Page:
As far as science is concerned, look for authors that your children enjoy. Jack’s Insects was used by Charlotte Mason in her schools but that does not mean that your children have to enjoy it. Instead of fretting over your children not enjoying Jack’s Insects or Outdoor Secrets, look for authors that they do enjoy. Try books by Jim Arnosky, Millicent Selsam, Edwin Teale, Nic Bishop, Gordon Morrison, Seymour Simon, and Sandra Markle, to name just a few of the authors who have written and are still writing good, living science books. Just be aware that very few authors write from a Biblical worldview so you may come across some evolutionary statements (millions of years) or environmentalism.

    As for nature study in a cold climate, I shared some ideas on this discussion on nature study in bad weather.



    I think you’ll find a variety of moms here.   Some who use her methods exclusively and others who use her methods for just a few subjects or combing them with other homeschool styles.  There are also different interpretations of her writings and different “takes” on her methods.

    We follow fairly closely (or I’d like to think we try).  😉  It is difficult, if not impossible, to follow everything to a tee.  There are only so many hours in a day, and often things are interpreted differently by different CM scholars/aficionados.

    I have been impressed with her spelling methods and seen great results with my children, but we add some classical writing methods, because they seem to be a better fit for my kids.  Other moms choose to add formal spelling books, but may stick with written narrations for writing.  Others trust CM methods completely to get the job done.  I think most of us start with CM language arts and adapt them as needed…or start with traditional methods and slowly switch over to CM’s methods when they see the effectiveness of them!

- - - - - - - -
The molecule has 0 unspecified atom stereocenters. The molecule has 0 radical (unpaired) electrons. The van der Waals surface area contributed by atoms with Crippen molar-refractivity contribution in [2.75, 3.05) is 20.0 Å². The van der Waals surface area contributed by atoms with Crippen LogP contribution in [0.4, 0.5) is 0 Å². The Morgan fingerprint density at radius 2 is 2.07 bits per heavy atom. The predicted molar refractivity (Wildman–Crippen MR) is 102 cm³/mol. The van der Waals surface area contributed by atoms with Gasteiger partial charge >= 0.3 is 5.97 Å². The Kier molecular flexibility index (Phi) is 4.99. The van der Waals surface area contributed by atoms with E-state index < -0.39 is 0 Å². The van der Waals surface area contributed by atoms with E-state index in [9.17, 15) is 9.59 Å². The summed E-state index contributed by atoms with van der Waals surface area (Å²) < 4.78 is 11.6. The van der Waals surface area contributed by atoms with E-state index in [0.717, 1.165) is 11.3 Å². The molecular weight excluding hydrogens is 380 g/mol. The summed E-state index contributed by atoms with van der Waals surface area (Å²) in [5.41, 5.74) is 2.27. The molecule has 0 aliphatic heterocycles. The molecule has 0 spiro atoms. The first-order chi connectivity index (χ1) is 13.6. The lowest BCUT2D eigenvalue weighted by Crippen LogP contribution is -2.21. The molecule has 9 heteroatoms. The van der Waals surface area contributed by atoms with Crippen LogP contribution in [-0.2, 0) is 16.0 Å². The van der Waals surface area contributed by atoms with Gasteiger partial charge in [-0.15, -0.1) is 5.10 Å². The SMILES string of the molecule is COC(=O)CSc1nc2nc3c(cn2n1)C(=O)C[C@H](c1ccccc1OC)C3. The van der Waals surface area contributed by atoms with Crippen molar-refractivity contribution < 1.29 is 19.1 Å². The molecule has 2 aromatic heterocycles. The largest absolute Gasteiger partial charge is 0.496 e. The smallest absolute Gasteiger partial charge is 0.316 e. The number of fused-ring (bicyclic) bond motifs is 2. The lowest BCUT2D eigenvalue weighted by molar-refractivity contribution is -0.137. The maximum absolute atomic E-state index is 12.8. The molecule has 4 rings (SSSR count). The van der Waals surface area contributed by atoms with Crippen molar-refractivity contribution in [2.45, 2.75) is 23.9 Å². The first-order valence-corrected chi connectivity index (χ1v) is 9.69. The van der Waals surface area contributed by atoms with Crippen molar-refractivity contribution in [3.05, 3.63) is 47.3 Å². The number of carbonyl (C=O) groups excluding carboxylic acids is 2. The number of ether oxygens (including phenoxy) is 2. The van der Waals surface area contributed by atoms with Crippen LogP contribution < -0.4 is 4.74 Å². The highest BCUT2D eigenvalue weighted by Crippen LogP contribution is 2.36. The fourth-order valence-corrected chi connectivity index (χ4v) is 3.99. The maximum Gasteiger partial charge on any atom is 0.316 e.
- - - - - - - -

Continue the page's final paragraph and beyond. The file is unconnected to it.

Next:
For science, we’ve used such a variety over the years.  My DC are currently enjoying Outdoor Secrets…even the older ones are listening in and adding to their nature journals.  We are also loving Physics 101 dvds and science kits from Home Science Adventures, neither of which are necessarily considered CM.  We tend to fit in more nature studies when the weather is good and focus on handicrafts or indoor things in the winter…although we still try to get outside as often as we can.

    Sonya Shafer

    For me it has been a developing relationship. When I was initially drawn to the CM approach, I knew only a little bit about it, so I implemented what I knew (or thought I knew) and kept reading and studying to learn more. As I learned more over the years, I would implement those methods or fine tune the ones I had already started.

    I’m still learning more and fine tuning more. And with a special needs child, I’m continually looking for ways to tweak CM methods to fit my child’s capabilities at the moment.

    The more I learn about CM, the more I think Charlotte was brilliant. But I also know how much she valued each child as an individual, and I don’t think she would want us to feel that every child must receive the exact same cookie-cutter system. She was adamant that an education should be about methods, not a set-in-stone system.

    So embrace the freedom to continue to learn and grow, yourself, in your understanding of her methods and to apply them as best fits your children.